Another one of our research programs was designed to test ways to improve the financial knowledge of young workers. Our research found that key financial concepts, such as interest compounding, inflation, and employer matches can be taught in simple and inexpensive ways, including through short videos that embed information in stories about financial decision making.  We found that such tools significantly improved financial knowledge.

Best Practices for State-Sponsored Retirement Programs

As states take steps to improve the financial security of private sector workers, they need to make sure that financial education and financial wellness are part of their programs.  There are some important features to keep in mind in developing the information and tools to help workers better understand the value of saving for retirement:

  • Use Communication Free of Financial Jargon – Financial literacy is low among the majority of the population and communication needs to be simple, straightforward, and comprehensible.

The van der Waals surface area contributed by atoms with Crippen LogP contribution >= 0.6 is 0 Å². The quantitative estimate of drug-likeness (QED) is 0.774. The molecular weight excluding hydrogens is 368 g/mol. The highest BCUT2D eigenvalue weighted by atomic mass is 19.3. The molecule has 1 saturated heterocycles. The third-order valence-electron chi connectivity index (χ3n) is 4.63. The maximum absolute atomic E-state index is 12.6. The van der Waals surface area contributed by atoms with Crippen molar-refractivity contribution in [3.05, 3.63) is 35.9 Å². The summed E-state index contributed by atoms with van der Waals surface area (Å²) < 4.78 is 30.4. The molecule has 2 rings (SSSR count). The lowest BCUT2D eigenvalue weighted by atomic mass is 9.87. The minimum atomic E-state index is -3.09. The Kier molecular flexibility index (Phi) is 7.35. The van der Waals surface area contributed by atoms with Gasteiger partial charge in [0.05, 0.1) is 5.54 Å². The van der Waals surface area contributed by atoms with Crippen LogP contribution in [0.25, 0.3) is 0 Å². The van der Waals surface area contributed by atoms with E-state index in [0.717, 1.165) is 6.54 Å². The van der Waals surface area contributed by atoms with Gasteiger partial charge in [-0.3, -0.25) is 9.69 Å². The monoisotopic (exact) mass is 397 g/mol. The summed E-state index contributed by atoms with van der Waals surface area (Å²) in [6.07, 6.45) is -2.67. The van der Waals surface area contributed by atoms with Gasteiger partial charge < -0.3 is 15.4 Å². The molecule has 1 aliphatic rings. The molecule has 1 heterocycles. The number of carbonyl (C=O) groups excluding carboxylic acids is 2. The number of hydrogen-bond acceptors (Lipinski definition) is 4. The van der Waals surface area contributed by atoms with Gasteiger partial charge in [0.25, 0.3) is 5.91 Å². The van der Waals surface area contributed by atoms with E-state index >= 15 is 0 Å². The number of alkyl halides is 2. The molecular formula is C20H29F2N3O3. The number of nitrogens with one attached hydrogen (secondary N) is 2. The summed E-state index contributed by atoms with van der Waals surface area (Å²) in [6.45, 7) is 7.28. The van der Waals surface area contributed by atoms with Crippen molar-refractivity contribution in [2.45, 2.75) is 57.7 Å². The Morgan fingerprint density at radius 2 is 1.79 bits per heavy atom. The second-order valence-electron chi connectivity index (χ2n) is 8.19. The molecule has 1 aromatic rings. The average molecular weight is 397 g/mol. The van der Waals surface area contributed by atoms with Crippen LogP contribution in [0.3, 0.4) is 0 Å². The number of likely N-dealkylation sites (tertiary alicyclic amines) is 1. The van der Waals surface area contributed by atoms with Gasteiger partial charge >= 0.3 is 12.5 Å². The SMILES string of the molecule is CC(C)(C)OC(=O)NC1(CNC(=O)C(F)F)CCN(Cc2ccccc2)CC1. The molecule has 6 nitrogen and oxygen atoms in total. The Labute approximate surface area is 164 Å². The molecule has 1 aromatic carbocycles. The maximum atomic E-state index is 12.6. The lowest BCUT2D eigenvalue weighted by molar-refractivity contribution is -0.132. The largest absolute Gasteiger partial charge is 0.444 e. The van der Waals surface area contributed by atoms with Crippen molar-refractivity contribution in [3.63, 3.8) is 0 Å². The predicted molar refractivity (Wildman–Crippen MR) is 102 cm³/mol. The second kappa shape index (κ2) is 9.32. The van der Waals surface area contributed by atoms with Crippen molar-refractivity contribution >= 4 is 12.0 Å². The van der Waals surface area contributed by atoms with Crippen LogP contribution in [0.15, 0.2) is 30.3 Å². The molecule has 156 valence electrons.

• Address Larger Financial Strategies, Not Just Retirement Saving – Individuals save for many reasons, for example, to buffer against emergencies or for their children’s education. They may also carry debt. Balancing various saving needs and debt management strategies will help people better save for retirement.
  • Provide Information When Needed – Providing information at “teachable” moments makes that information more effective. These moments include new employee orientation, annual open enrollment, and promotions.
  • Tailor for Diverse Populations – One size does not fit all. Individuals have different needs and preferences, and economic circumstances vary a lot from individual to individual. Tailoring programs to fit different needs and circumstances will result in more effective programs.